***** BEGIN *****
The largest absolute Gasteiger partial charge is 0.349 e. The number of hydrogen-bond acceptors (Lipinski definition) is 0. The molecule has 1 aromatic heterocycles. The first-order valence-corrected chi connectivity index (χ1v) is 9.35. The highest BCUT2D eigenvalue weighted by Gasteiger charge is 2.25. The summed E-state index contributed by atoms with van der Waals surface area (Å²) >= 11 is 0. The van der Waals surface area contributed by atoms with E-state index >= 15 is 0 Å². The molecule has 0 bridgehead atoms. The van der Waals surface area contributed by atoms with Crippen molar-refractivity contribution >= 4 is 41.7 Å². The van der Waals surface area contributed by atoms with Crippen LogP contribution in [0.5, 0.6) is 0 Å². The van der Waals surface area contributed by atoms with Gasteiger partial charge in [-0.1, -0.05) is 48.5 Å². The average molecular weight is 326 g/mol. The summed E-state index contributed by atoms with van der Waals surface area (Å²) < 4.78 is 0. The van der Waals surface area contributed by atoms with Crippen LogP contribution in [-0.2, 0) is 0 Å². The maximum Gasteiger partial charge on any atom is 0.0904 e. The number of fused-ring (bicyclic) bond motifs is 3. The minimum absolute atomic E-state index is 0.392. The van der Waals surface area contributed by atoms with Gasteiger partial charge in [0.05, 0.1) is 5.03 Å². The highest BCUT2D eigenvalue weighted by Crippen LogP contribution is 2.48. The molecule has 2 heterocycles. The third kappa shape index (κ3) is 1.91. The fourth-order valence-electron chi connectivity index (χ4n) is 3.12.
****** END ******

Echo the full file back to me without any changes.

The largest absolute Gasteiger partial charge is 0.349 e. The number of hydrogen-bond acceptors (Lipinski definition) is 0. The molecule has 1 aromatic heterocycles. The first-order valence-corrected chi connectivity index (χ1v) is 9.35. The highest BCUT2D eigenvalue weighted by Gasteiger charge is 2.25. The summed E-state index contributed by atoms with van der Waals surface area (Å²) >= 11 is 0. The van der Waals surface area contributed by atoms with E-state index >= 15 is 0 Å². The molecule has 0 bridgehead atoms. The van der Waals surface area contributed by atoms with Crippen molar-refractivity contribution >= 4 is 41.7 Å². The van der Waals surface area contributed by atoms with Crippen LogP contribution in [0.5, 0.6) is 0 Å². The van der Waals surface area contributed by atoms with Gasteiger partial charge in [-0.1, -0.05) is 48.5 Å². The average molecular weight is 326 g/mol. The summed E-state index contributed by atoms with van der Waals surface area (Å²) < 4.78 is 0. The van der Waals surface area contributed by atoms with Crippen LogP contribution in [-0.2, 0) is 0 Å². The maximum Gasteiger partial charge on any atom is 0.0904 e. The number of fused-ring (bicyclic) bond motifs is 3. The minimum absolute atomic E-state index is 0.392. The van der Waals surface area contributed by atoms with Gasteiger partial charge in [0.05, 0.1) is 5.03 Å². The highest BCUT2D eigenvalue weighted by Crippen LogP contribution is 2.48. The molecule has 2 heterocycles. The third kappa shape index (κ3) is 1.91. The fourth-order valence-electron chi connectivity index (χ4n) is 3.12.